McConnell questions church restrictions amid protests, says pols ‘picking and choosing within' First Amendment

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Senate Majority Leader Mitch McConnell on Tuesday slammed politicians for “picking and choosing within the First Amendment,” as large-scale police brutality protests have broken out across the country, while most states have kept places of worship closed during the coronavirus pandemic.

“It is becoming clear to many Americans, including many who appreciate and applaud the recent protests, that our national life during this pandemic has slid toward a double standard,” McConnell, R-Ky., said on the Senate floor Tuesday.

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McConnell said that state and local leaders have put “normal American life totally on ice” and asked citizens to “prioritize” fighting the COVID-19 pandemic.

“A month ago, small protest demonstrations were widely condemned as reckless and selfish,” McConnell said, referring to the protests at state capitals over state and local lockdown and stay-at-home orders. “Now, massive rallies that fill entire cities are not just praised, but in fact, are called especially brave because of the exact same health risks that brought condemnation when the cause was different.”

McConnell said Americans spent the last several months “watching their small businesses dissolve, or canceling weddings, or missing religious observances for the longest spells of their lives, or missing the last days of a loved one’s life and then missing the funeral.”

“Never were the American people told about any exemption for things they felt strongly about,” he said.

McConnell went on to say that he supports the peaceful demonstrations, and called their cause “beyond righteous,” but noted that “it is the inconsistency from leaders that has been baffling.”

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McConnell pointed to Michigan Gov. Gretchen Whitmer, who he said “argued that letting people carefully shop for vegetable seeds would be too dangerous during the pandemic” and who “now poses for photographs with groups of protesters.”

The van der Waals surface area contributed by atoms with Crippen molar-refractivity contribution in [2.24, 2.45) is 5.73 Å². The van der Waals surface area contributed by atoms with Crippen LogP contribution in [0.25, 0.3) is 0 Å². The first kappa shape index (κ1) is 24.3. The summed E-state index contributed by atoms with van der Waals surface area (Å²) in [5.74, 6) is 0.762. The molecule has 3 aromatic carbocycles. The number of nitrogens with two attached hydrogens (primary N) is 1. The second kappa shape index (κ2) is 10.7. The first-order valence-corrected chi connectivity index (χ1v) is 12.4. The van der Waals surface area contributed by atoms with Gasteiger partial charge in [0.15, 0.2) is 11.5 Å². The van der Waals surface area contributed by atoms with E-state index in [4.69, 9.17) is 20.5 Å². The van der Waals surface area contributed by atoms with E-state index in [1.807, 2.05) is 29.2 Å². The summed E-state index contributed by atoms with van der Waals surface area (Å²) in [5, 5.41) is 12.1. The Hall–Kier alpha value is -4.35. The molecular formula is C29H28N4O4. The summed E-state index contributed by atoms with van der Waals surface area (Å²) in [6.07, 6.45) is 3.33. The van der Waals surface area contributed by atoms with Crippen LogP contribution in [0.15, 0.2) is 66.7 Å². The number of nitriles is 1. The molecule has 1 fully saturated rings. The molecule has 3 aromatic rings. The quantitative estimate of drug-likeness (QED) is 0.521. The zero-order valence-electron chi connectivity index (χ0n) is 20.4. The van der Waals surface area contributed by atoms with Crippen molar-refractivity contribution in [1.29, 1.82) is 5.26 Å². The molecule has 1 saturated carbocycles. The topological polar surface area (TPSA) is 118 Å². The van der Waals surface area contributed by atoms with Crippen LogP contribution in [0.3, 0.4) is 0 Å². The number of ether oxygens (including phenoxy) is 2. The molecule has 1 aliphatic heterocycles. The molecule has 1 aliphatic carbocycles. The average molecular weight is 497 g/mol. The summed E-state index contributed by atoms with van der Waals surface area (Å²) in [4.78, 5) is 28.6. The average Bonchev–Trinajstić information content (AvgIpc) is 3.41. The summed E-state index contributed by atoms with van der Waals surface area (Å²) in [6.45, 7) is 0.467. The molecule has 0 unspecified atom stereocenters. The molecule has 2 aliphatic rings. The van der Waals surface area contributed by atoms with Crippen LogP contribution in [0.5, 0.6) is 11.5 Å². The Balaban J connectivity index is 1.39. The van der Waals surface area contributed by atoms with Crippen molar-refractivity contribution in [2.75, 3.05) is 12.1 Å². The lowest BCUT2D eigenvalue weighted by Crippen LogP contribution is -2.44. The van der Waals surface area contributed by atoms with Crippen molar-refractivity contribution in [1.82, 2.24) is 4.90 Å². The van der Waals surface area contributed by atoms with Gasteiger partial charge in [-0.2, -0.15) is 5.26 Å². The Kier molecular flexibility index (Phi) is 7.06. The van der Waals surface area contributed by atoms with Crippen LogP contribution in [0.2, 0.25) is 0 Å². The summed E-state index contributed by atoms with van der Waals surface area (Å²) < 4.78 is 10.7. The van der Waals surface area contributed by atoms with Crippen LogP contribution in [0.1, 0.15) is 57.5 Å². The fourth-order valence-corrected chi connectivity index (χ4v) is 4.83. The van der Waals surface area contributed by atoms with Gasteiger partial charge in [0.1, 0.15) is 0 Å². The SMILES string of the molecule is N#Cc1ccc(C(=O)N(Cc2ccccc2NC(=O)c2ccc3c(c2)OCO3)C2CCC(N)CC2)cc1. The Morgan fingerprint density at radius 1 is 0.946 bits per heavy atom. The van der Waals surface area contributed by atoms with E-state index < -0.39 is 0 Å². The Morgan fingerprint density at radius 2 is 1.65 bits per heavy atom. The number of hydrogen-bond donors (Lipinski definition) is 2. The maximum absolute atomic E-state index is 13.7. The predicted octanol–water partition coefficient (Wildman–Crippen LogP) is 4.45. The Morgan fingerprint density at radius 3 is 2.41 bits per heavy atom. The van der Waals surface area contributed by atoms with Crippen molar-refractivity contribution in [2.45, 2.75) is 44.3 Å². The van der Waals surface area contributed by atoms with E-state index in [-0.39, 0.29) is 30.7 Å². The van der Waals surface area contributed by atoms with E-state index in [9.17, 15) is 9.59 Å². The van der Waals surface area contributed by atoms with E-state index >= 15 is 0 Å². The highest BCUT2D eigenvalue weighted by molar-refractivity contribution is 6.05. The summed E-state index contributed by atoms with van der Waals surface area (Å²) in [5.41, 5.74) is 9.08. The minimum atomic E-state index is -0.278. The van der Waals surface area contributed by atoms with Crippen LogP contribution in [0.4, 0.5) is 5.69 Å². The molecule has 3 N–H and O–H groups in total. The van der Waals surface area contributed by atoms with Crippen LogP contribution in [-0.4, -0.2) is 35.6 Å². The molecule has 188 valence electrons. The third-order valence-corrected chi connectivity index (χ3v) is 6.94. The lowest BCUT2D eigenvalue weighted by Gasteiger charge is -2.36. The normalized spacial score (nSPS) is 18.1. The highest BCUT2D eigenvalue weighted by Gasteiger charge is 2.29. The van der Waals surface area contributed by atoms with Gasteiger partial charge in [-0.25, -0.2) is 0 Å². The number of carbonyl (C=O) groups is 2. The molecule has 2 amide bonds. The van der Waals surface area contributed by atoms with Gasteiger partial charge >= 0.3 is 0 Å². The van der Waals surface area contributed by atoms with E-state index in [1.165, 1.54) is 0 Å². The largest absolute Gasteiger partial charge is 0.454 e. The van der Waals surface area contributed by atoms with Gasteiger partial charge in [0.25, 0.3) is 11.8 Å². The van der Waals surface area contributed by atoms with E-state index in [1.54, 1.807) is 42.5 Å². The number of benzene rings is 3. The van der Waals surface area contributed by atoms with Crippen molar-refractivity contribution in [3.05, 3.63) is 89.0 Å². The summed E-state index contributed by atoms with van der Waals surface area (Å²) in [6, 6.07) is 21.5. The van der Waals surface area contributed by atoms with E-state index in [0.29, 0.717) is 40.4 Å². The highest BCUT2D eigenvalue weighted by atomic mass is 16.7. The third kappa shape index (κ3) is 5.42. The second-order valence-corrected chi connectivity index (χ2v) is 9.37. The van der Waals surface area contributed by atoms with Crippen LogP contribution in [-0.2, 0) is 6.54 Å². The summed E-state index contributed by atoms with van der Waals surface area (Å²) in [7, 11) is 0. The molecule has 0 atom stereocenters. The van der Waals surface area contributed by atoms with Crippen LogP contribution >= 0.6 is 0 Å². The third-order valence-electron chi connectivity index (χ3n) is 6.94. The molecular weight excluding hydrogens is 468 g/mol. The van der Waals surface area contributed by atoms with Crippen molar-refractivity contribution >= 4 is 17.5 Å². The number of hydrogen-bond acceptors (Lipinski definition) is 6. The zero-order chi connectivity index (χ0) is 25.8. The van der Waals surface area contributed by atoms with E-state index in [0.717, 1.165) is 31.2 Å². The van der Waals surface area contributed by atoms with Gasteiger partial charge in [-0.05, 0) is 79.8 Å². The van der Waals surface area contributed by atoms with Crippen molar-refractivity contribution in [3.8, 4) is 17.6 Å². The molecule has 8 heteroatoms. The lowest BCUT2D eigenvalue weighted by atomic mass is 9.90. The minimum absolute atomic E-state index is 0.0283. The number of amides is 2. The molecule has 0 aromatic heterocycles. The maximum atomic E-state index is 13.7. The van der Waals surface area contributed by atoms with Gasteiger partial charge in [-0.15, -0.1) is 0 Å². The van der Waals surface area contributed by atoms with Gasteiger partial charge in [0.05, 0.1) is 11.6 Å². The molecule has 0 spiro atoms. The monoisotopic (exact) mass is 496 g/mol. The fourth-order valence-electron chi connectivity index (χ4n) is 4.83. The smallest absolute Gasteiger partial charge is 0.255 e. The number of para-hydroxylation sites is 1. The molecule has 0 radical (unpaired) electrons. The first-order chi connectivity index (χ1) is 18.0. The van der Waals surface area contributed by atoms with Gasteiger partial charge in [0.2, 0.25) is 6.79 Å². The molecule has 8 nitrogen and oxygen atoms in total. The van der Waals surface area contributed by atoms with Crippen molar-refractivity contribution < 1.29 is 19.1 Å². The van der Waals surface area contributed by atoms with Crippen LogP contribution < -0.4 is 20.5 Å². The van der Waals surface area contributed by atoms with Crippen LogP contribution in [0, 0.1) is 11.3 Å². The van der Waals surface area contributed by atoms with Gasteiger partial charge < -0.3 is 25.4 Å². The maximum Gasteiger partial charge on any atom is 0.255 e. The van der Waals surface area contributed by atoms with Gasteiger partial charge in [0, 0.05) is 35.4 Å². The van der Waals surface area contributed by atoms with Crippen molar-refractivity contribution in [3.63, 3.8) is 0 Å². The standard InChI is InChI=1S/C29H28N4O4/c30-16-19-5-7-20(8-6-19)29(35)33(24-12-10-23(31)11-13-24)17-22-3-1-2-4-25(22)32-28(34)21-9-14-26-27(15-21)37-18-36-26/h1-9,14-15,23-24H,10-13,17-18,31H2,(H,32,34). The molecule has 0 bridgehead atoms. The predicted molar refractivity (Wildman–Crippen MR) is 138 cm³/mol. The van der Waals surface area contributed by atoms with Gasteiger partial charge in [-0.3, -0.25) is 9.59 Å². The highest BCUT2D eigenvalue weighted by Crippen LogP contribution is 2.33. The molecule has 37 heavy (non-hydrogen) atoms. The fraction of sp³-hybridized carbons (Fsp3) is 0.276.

McConnell also pointed to Washington D.C. Mayor Muriel Bowser, who he said “celebrates massive street protests” and “joins them herself” but “on her command, churches and houses of worship remain shut.”

“The rights of free speech, free assembly, and the free exercise of religion are all First Amendment rights,” McConnell said. “They have the same constitutional pedigree.”

“But apparently, while protests are now permissible, prayer is still too dangerous,” he continued. “Politicians are now picking and choosing within the First Amendment.”

He added: “It is now impossible to avoid the conclusion that local and state leaders are using their power to encourage constitutionally-protected conduct which they personally appreciate, while continuing to ban constitutionally-protected conduct which they personally feel is less important."

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McConnell’s comments come as protests in response to the death of Minneapolis man George Floyd in police custody last month broke out across the nation.

Amid coronavirus safety guidelines, churches and places of worship have remained closed, but states will begin allowing citizens to attend religious services later in their phased reopening.

The United States, as of Tuesday, reported more than 1.9 million positive cases of COVID-19 and more than 111,000 deaths.